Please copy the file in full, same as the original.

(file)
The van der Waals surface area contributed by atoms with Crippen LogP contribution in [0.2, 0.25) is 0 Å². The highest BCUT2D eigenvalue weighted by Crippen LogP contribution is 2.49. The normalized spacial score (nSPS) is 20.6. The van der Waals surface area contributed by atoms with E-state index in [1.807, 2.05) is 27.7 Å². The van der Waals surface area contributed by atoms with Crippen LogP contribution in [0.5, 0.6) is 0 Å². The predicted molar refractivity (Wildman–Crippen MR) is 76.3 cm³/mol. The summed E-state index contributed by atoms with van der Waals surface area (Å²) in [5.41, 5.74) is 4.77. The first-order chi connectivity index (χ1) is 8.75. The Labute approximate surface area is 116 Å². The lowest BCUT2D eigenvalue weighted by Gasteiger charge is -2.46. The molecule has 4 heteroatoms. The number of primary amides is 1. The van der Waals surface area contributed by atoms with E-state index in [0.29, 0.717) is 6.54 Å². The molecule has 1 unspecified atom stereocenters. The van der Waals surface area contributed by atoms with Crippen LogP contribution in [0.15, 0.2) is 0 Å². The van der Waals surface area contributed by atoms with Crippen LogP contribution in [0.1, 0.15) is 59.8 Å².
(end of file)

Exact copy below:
The van der Waals surface area contributed by atoms with Crippen LogP contribution in [0.2, 0.25) is 0 Å². The highest BCUT2D eigenvalue weighted by Crippen LogP contribution is 2.49. The normalized spacial score (nSPS) is 20.6. The van der Waals surface area contributed by atoms with E-state index in [1.807, 2.05) is 27.7 Å². The van der Waals surface area contributed by atoms with Crippen LogP contribution in [0.5, 0.6) is 0 Å². The predicted molar refractivity (Wildman–Crippen MR) is 76.3 cm³/mol. The summed E-state index contributed by atoms with van der Waals surface area (Å²) in [5.41, 5.74) is 4.77. The first-order chi connectivity index (χ1) is 8.75. The Labute approximate surface area is 116 Å². The lowest BCUT2D eigenvalue weighted by Gasteiger charge is -2.46. The molecule has 4 heteroatoms. The number of primary amides is 1. The van der Waals surface area contributed by atoms with E-state index in [0.29, 0.717) is 6.54 Å². The molecule has 1 unspecified atom stereocenters. The van der Waals surface area contributed by atoms with Crippen LogP contribution in [0.15, 0.2) is 0 Å². The van der Waals surface area contributed by atoms with Crippen LogP contribution in [0.1, 0.15) is 59.8 Å².